Six Days in Ferguson: Voices from the Protests
by Lois Beckett ProPublica, Aug. 15, 2014, 1:08 p.m.
On Saturday afternoon, a police officer in Ferguson, Missouri shot and killed an unarmed black teenager, 18-year-old Michael Brown. The killing sparked immediate protests in Ferguson which was followed by a heavily militarized police response that drew national condemnation.
Here is a day-by-day chronology of what happened in Ferguson, drawn from the best reporting by journalists and witnesses on the ground.
Saturday, August 9
“I know they killed my son. This was wrong and it was cold-hearted2026 [He] doesn’t kill, steal or rob. He doesn’t do any of that.”
“Ferguson police just executed my unarmed son!!!”
“Police have brought out the large gear in #Ferguson.”
“Don’t shoot me!”
Sunday, August 10
“We want this to come to a conclusion quickly.”
“How can we protect our children?”
“Ferguson killed my son. Ferguson flat-out murdered my son in the street.”
“It’s bad2026 I don’t blame the police, but they can’t keep up.”
2014Jimmy Muhammad, 32, told the Post-Dispatch that he and others had just fought off a gang of young men with guns who tried to break into his uncle’s store, which was one of several stores targeted that night.
Monday, August 11
“Michael Brown didn’t get due process. The still unnamed police officer who shot the 18-year-old black teenager dead in Ferguson will get plenty of it.”
“After that was done and people were leaving, I remember seeing him off to the side. He kind of just came up to me and said, 2018We made it.'”
“This is exactly what is supposed to be happening when an injustice is happening in your community. You have kids getting killed for nothing.”
“Look out here right now. The lack of black police officers either on the street or at the administrative level2026 This whole area, this city is a racial powder keg.”
“Fuck the police.”
“Insurance is high, gas is high, but that’s not why I get mad. At the end of the day, when I’m driving home, they ask me to pull over and get out of the car. No 2018license and registration, please.2018 Get out of the car. Lay on the ground. Put your hands on your head.”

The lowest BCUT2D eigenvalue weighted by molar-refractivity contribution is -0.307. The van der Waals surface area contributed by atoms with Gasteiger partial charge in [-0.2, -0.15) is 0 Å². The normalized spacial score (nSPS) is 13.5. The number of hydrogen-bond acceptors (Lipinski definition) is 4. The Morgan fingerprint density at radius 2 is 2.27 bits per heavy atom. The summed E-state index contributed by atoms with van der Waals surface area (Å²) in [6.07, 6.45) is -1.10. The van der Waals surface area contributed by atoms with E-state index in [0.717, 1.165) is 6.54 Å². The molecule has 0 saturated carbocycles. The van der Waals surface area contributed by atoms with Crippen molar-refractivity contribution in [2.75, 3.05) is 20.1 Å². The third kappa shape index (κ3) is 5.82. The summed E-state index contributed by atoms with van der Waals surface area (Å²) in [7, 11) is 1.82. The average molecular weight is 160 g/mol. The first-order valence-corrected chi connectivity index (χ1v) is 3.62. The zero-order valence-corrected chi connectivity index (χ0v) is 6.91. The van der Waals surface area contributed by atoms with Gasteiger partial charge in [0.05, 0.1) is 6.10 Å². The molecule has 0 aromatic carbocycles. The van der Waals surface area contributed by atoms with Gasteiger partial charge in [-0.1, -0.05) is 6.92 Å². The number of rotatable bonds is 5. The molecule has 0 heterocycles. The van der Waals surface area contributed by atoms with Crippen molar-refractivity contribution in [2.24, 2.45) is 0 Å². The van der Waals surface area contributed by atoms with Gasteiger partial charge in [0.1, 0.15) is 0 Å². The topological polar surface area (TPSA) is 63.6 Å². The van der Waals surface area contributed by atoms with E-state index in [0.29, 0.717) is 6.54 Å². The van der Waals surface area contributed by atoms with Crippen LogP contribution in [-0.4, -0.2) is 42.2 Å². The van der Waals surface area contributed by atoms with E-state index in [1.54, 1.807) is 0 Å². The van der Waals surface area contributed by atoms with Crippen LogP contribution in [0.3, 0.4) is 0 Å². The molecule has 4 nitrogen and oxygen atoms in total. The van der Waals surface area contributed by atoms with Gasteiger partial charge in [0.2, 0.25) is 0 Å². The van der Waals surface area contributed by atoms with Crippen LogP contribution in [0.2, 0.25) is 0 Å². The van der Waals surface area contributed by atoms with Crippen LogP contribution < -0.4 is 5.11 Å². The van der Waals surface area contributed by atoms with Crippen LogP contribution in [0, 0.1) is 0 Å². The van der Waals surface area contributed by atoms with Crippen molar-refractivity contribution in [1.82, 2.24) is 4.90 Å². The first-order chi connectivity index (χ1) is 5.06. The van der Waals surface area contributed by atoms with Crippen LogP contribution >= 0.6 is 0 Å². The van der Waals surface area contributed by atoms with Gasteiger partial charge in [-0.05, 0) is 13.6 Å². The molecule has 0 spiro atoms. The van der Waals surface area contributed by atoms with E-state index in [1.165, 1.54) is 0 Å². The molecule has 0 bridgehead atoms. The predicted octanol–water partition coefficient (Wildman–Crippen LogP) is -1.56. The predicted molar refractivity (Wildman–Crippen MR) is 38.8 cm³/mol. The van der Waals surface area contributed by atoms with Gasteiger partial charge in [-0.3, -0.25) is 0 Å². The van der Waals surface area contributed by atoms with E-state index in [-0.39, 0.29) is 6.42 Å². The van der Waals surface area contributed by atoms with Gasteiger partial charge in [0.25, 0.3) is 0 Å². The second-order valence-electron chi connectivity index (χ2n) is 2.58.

“These are the next kids to get shot, right here.”
“These m2014201420142014 came out of the cut and sprayed me in the face like this is a f20142013 video game or something.”
2014A 23 year old resident of the neighborhood near West Florissant Street, a center of protests. The young man said police had sprayed tear gas in his face and hit him with rubber bullets. “I was just trying to get to my sister’s house,” he told the Washington Post.
“You have a son, I have a daughter. Let’s go home now.” “No, I’m tired of putting up with this.”
2014A Washington Post reporter hears a conversation between the female passenger and the male driver of a car approaching the police line, with “NWA’s “F2014 the Police” playing loudly from its speakers.”
Tuesday, August 12
“He’d accomplished it. In the last two months, man, Mike was there every doggone day and he was giving it his full effort.”
“2018Get the f2014k on the sidewalk.’ His exact words were get the f2014k on the sidewalk.”
“This is how the boy died! With his hands up in the air!”
“See this dent? I got smacked in the head with a flashlight because I didn’t say, 2018Yes, sir.’ I was 14 years old.”
“We’ve sold a variety of handguns, shotguns and AR-15s. All of the sales are having to do with home defense.”
2014Steve King, owner of Metro Shooting, a gun store near Ferguson, told the St. Louis Business Journal that gun sales had spiked 50 percent in response to recent events. Both black and white customers had purchased firearms, he said.
“Don’t shoot! Don’t shoot!”
Wednesday, August 13
2014Ferguson Police Chief Thomas Jackson describes the condition of the officer who shot Brown. Jackson said the officer was injured in his confrontation with Brown. The “side of his face was swollen” and he went to the hospital for treatment, he said.
“The clock is ticking and the time is late. This situation has been thirty years in the making.”
“This story’s going to get out there. It’s going to be on the front page of The Washington Post tomorrow.” “Yeah, well, you’re going to be in my jail cell tonight.”
2014Ferguson police chief Thomas Jackson’s response when a Los Angeles Times reporter told him on Wednesday night that police have arrested two journalists. “I told them to release them,” he then said.
Thursday, August 14
“We have a right to protest 24 hours a day. Our constitutional rights don’t expire at 9 p.m.”
2014St. Louis alderman Antonio French, on his release from jail on Thursday morning. French, who has been live-tweeting the protests, was arrested at Wednesday night for “unlawful assembly.” He said a police officer dragged him out of his car.
“We are appalled.”
“We must demilitarize the police.”
“The police response needs to be demilitarized.”
“There is never an excuse for violence against police or for those who would use this tragedy as